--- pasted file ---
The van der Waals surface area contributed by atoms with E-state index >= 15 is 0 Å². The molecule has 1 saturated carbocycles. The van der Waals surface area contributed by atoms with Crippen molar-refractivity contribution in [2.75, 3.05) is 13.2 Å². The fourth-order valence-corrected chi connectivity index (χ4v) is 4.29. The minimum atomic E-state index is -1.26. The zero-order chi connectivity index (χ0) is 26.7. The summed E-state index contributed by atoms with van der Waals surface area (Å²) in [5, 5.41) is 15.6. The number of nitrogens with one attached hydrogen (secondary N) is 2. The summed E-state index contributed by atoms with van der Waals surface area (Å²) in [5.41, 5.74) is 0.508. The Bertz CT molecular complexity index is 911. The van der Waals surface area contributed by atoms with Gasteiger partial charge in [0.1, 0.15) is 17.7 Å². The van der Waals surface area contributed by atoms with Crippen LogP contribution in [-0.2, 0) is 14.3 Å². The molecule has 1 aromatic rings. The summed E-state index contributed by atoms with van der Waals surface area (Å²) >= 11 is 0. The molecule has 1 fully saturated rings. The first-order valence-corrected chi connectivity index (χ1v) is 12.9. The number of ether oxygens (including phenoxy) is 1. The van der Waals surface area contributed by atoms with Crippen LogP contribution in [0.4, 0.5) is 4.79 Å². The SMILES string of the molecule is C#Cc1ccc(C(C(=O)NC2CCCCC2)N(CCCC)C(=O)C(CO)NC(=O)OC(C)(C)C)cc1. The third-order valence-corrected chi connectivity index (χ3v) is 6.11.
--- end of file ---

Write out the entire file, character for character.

The van der Waals surface area contributed by atoms with E-state index >= 15 is 0 Å². The molecule has 1 saturated carbocycles. The van der Waals surface area contributed by atoms with Crippen molar-refractivity contribution in [2.75, 3.05) is 13.2 Å². The fourth-order valence-corrected chi connectivity index (χ4v) is 4.29. The minimum atomic E-state index is -1.26. The zero-order chi connectivity index (χ0) is 26.7. The summed E-state index contributed by atoms with van der Waals surface area (Å²) in [5, 5.41) is 15.6. The number of nitrogens with one attached hydrogen (secondary N) is 2. The summed E-state index contributed by atoms with van der Waals surface area (Å²) in [5.41, 5.74) is 0.508. The Bertz CT molecular complexity index is 911. The van der Waals surface area contributed by atoms with Gasteiger partial charge in [0.1, 0.15) is 17.7 Å². The van der Waals surface area contributed by atoms with Crippen LogP contribution in [-0.2, 0) is 14.3 Å². The molecule has 1 aromatic rings. The summed E-state index contributed by atoms with van der Waals surface area (Å²) >= 11 is 0. The molecule has 1 fully saturated rings. The first-order valence-corrected chi connectivity index (χ1v) is 12.9. The number of ether oxygens (including phenoxy) is 1. The van der Waals surface area contributed by atoms with Crippen LogP contribution in [0.4, 0.5) is 4.79 Å². The SMILES string of the molecule is C#Cc1ccc(C(C(=O)NC2CCCCC2)N(CCCC)C(=O)C(CO)NC(=O)OC(C)(C)C)cc1. The third-order valence-corrected chi connectivity index (χ3v) is 6.11.